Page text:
^Πξ,λ,ΦP=ΦΘ∗%whereΘ∗=argminΘ^l2ξ,λ(P,ΦΘ).

Finally, our analysis is performed with respect the distance , rather than the loss (which is not a distance). This leads to the -weighted distance

 l2ξ,λ(P,Q):=∑x∈Xξ(x)l2λ(P(x),Q(x)),

with corresponding projection operator .

We now show that the combination of the distributional Bellman operator and the -weighted, projection-like operator describes a convergent algorithm. When , we can further bound the distance of this fixed point to the true value distribution in terms of the best approximation in the class, . As is usual, is taken to be the stationary distribution of the Markov chain described by : . \thmt@toks\thmt@toks Let be the stationary distribution induced by the policy . The process

###### Theorem 1 (Convergence of the projected distributional Bellman process).

converges to a set such that for any two , there is a -indexed vector of constants such that

 P(x)=P′(x)+α(x)e.

If , consists of a single point which is the fixed point of the process. Furthermore, we can bound the error of this fixed point with respect to the true value distribution :

 l2ξ,λ(~P,Pπ) ≤11−γl2ξ,λ(Πξ,λ,ΦPπ,Pπ) −γλ1−γ∥∥~P−Pπ∥∥2ξ,ee⊤,

where the second term measures the difference in mass between and . Theorem 4.2.2 is significant for a number of reasons. First, it answers the question left open by Rowland et al. (2018), namely whether a proof of convergence exists for the distributional setting with an approximate representation, and with which representation. Second, it shows that there is a trade-off between the different components of the loss – while our result concerns linear function approximation, it suggests that similar trade-offs must exist within other distributional algorithms.

The parameter plays an important role in the theorem, both to guarantee convergence and (indirectly) to determine the approximation error. At a high level, this makes sense: a high value of forces the algorithm to output something close to a distribution, at the expense of actual predictions. On the other hand, taking yields a process which may not converge to a single point. Finally, we note that to guarantee convergence to a unique fixed point, it is not enough to use the loss from Eq. 3: in that case, we can only guarantee convergence to the set , even for . The following lemma, used to prove Theorem 4.2.2, shows why: the distributional Bellman operator is only a nonexpansion along the dimension , which captures the mass of the output vectors.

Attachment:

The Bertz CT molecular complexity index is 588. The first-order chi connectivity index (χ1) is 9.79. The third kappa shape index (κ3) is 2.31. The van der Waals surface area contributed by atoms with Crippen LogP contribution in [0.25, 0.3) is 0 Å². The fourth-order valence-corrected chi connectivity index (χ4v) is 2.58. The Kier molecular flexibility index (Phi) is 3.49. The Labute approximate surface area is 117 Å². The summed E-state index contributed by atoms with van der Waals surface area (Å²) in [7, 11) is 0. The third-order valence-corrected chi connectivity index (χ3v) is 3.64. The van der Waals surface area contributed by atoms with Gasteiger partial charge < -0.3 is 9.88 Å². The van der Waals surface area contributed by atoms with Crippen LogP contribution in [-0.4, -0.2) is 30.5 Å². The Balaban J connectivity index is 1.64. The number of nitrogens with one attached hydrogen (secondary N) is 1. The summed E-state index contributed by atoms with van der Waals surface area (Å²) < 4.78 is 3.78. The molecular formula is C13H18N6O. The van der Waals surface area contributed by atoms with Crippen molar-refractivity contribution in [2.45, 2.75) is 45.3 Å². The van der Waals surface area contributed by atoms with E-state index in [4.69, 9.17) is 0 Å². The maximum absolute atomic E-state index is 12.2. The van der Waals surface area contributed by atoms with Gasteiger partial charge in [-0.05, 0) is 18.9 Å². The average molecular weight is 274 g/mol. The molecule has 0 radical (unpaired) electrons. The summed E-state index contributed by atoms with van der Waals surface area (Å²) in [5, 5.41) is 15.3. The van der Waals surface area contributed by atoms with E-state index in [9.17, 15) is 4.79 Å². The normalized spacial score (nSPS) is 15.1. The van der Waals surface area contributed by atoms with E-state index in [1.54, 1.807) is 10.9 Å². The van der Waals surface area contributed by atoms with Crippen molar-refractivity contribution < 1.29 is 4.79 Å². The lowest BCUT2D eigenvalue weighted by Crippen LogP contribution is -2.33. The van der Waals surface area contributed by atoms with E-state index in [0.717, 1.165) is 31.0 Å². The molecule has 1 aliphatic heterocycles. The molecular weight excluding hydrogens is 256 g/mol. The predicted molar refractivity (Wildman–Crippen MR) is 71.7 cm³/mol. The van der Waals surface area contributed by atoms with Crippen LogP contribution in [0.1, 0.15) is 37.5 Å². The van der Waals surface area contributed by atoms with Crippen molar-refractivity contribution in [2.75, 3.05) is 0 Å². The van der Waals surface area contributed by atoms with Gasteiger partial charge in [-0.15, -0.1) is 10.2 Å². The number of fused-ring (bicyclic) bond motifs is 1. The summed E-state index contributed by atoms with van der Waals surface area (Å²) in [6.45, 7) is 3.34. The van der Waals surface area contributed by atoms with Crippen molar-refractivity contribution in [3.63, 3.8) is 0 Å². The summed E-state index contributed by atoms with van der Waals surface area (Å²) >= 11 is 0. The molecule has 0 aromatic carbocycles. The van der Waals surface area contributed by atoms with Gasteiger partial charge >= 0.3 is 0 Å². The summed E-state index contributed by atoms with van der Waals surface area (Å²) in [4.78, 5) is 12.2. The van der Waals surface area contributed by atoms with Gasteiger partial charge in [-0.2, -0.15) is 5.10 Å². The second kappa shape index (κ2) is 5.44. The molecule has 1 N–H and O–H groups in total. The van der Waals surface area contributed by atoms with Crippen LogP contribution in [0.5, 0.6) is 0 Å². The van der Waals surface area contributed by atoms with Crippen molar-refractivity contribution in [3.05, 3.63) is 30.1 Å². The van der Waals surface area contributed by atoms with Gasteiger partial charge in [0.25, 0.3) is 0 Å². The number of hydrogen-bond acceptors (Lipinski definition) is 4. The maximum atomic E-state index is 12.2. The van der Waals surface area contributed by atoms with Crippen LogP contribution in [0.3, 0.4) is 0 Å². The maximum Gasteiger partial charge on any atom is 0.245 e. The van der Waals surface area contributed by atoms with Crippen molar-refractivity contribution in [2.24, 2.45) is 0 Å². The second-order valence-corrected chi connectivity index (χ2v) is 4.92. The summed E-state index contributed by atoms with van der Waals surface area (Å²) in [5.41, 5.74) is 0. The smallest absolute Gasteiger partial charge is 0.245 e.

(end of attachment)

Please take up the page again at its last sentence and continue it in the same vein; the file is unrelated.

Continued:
\thmt@toks\thmt@toks

Let be the stationary distribution induced by the policy . Write to mean the distributional Bellman operator followed by a projection onto the support . For a matrix and , write

 ∥Δ∥2ξ,B=∑x∈Xξ(x)∥Δ(x)∥2B.
\thmt@toks\thmt@toks

Then for any two value distributions ,

###### Lemma 3.

where . When and have equal mass, we recover the contraction result by Bellemare et al. (2017b) (albeit in -weighted Cramér distance, rather than maximal Cramér distance) – however, this also shows that our generalization of the distributional Bellman operator deals differently with probability mass itself. This is why Theorem 4.2.2 requires the normalization penalty loss , rather than the simpler .

#### 4.2.3 Bound on the approximation error